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News of the Weird

The Associated Press
Tuesday May 14, 2002

Parking on the 

honor system 


HONOLULU — A guilty conscience apparently got the better of one parking offender. 

State officials said they recently received a $5 bill in the mail from someone who admitted overstaying the time on a parking meter at historic Iolani Palace. 

The bill was accompanied by an anonymous letter postmarked from Lansing, Mich. 

The letter had no name or return address but the sender apparently wanted to make sure the cash reached Hawaii by attaching a second 34-cent stamp. 

“It’s the first time that I received something like this,” said Harold Sonomura, who heads the state’s Automotive Management division. “I’m kind of surprised anybody would do this.” 


SF student gives up hot dogs for baseball 


SAN FRANCISCO — Khamis Zananiri is relishing his new role in the University of San Francisco starting lineup. 

A few weeks ago, the freshman was the hot dog chef at Benedetti Diamond, but now is the starting third baseman for the Dons and the second-leading hitter, with a .320 average. 

Injuries to other players gave Zananiri a chance to shine, though he did plenty to earn the respect of the coaches during tryouts.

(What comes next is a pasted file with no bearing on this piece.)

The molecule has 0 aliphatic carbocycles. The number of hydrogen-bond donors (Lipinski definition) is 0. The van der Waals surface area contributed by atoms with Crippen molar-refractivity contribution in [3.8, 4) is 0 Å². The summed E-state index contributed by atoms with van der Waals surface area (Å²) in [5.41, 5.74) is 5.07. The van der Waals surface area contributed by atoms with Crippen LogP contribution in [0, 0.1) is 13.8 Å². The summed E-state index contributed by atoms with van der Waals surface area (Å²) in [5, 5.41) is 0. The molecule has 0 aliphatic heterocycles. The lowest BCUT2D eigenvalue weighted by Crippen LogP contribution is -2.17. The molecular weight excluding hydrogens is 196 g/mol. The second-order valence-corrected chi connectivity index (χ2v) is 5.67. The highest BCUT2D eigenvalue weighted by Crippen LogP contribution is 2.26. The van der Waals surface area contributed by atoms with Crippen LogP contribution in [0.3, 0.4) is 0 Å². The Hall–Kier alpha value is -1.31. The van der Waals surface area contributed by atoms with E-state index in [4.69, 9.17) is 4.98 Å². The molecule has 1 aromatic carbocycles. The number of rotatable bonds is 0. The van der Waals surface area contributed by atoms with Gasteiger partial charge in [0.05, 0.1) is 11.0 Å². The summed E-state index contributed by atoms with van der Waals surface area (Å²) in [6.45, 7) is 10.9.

When the team showed up for practice, he helped unload equipment, rake the infield and stayed late to water the grass. 

“When he would finish all of his work, then he’d go to the batting cage and work some more,” said coach Nino Giarratano, noting Zananiri was usually the first to arrive at practice and the last to leave. 

“There’s a reason why you have your dreams,” Zananiri said. “So don’t give up on them.” 


Police hand out leashes 


PARK CITY, Utah — Police are handing out leashes — not citations — when they catch dog owners letting their animals run loose. 

“We’re always trying to look for the more friendly solution up here,” said Myles C. Rademan, public affairs director for Park City. 

City Police Chief Lloyd Evans has purchased 400 inexpensive leashes and asked his officers to carry a few while on patrol. When they spot someone allowing their dog to run free in an inappropriate area, the owner is given a leash and brochure explaining the city’s dog policy.